My experience with the new Outlook client (for Windows)

My experience with the new Outlook client (for Windows)

Today, I realized I’m old enough to have experienced Outlook, Microsoft Mail before that, Unix-email clients such as elm and pine, Usenet and NNTP (“news”), and probably a system or standard before these. Outlook is so deeply ingrained into my daily patterns that I’ve ceased thinking about it. It’s an app for doing business, primarily for me.

I love it and the many quirks and annoyances I’ve learned to tolerate. There are too many issues to list here. Still, I’m sharing everyone’s opinions when I say that if you accidentally click on the top checkbox in the calendar view for All Calendars, it takes a minute or two for Outlook to recover from this horrible mishap.

I was delighted when Microsoft announced they were finally doing something about Outlook. If you recall, there was an issue back in the day with Visual SourceSafe or some such product, and the rumor – at the time – was that someone perhaps misplaced the source code for the product. I’ve felt the same with Outlook. With all the effort, energy, and love Microsoft Teams and OneDrive are getting, I was hoping that a bit of effort was given to Outlook. It is, still, possibly the tool that I know everyone uses (beyond those who strayed away from the flock and went to Gmail, for some reason).

There is a lot to like about Outlook, as well. Many times someone has suggested to me – perhaps over a cup of coffee at a conference venue – that I should migrate away from the horrible atrocity that is Win32-based Outlook and go for the modern version: Outlook on the Web (or OWA, for those of us who still yearn for Exchange 5.5)! But I cannot. I’m held prisoner in the embrace of Outlook with its native support for multiple accounts across different tenants. I have 8 identities that I embrace – and as I turned 46 years this year, I’ll hold on to these accounts for an estimated 40 more years.

Overlaying calendars in the beaten-up Outlook is fantastic. With a simple glance, I can see everything happening in my life, with my family, colleagues, and across the companies I’m involved with. It’s amazing.

So, when Microsoft announced the new Outlook app some time ago, I wasn’t a fan. It only supported a limited number of account types and generally felt half-baked. Then, quite recently, the app received several updates and became reasonably OK.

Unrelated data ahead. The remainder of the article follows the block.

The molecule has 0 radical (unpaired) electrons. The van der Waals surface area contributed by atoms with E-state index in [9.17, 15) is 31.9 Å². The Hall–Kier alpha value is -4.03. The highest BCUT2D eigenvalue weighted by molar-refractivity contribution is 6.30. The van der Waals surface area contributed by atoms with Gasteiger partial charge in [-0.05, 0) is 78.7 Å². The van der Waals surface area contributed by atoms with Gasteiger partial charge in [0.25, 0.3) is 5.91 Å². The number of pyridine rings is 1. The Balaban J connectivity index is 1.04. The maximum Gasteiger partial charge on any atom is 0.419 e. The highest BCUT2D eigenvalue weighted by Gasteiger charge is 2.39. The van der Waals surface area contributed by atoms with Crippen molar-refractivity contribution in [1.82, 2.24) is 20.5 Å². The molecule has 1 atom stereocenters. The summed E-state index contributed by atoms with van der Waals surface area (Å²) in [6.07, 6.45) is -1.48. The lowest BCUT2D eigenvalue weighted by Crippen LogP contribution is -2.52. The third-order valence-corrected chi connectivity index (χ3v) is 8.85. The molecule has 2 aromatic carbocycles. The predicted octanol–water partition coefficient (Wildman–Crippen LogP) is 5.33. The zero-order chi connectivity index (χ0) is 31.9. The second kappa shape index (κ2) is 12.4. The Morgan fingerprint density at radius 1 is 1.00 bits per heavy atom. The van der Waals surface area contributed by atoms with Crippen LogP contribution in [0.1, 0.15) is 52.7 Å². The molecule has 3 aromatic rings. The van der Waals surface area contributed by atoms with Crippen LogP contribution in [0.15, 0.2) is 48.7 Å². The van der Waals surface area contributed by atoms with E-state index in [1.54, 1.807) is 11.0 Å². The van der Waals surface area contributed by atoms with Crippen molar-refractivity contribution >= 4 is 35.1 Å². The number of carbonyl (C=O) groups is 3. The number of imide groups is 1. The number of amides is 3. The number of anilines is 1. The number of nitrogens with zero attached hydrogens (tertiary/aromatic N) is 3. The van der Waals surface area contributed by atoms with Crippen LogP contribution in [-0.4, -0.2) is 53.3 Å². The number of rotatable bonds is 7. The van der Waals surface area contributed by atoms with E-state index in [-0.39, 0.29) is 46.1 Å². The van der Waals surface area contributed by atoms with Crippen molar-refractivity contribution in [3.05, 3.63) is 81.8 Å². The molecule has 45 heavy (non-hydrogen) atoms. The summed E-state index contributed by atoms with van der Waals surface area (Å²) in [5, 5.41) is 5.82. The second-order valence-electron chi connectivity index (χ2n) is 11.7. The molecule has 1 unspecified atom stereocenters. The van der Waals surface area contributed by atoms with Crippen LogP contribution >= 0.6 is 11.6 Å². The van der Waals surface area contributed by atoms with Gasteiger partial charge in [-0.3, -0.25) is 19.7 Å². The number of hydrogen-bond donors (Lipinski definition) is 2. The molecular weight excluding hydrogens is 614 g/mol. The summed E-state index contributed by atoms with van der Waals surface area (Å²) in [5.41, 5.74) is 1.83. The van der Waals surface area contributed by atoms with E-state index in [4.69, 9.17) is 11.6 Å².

I’ve been using the new Outlook for about a month now on all my Windows devices. It isn’t available for the macOS, so I’m still using the regular Office Outlook client with the MacBook Pro.

The new Outlook is a progressive web app. It installs like an app, but you can sense and feel it’s wrapping Microsoft Edge around the corners. This is both good and bad. The app supports multiple personal and organizational accounts, a must-have capability.

It works well. It feels fresh and modern. Accessing email and viewing calendars – all good here. It’s very close to the old Outlook client in terms of usability. At times, it’s much faster. Other times it’s more sluggish – but in a different way. The app never freezes, like the old Outlook does, at least once daily. It has never crashed for me, either. It has made email more enjoyable for me.

Then there are the limitations of the web app. Typical stuff, like downloading all 57 attachments from an email (that’s still a thing), is next to impossible. You open them one at a time, click Download, wait for the popup, and open the following file. Or, you try clicking Download all, and nothing happens. Only later, I found out that there’s a hidden popup – in a random instance of the new Outlook app – opening asking for your permission to do so. Again, a feature of the constrained web app.

The new Outlook app mostly has critical features in place. Some weird omissions do exist – such as the incapability of opening .ICS files. Adding butwhy.gif here with Ryan Reynolds.

Microsoft does a stellar job of trying to shoehorn all sorts of things to the client that email doesn’t need. I don’t need any of this:

I need nothing from Microsoft Viva, Bookings, OneDrive, or any Microsoft 365 apps. I need an email and a calendar. Sadly, I cannot remove or hide icons from the left navigation bar. I wish these were optional and not forced down on our throats.

Another weird quirk with the app – and I realize it’s still a preview build – is the inability to save most of my settings. I’ve carefully added my favorite folders in the shortcuts. I walk to my other PC because I have 2, and open the new Outlook: it has one of those folders at random. And it resets the other PC’s view then, too. I just gave up on the shortcuts.

None of the classic keyboard shortcuts work any longer. My go-to shortcut has been Ctrl + Shift + I for going directly to my default Inbox, and that does nothing now. I hit that key combo 27 times a day, in vain.

Whenever you want to empty your recycle bin, you might have the muscle memory to right-click > Empty and press Y on the keyboard to confirm the dialog. But the dialog doesn’t support the classic Y/N confirmation we’ve had since maybe 1982. So, back to using the mouse, it is.

Don’t get me wrong. I love the new app incarnation of Outlook. I just wish that much of the old capabilities will not be thrown overboard in anticipation of something more modern. Change is not modern – and change is only sometimes desired for things that seem to work decade after decade.

I’m still on the new app; the old Outlook app feels very beaten up and tired now. I’ll learn to like the missing capabilities, but secretly I hope someone would integrate at least Ctrl + Shift + I back. I can’t be the only one using shortcuts to get around apps.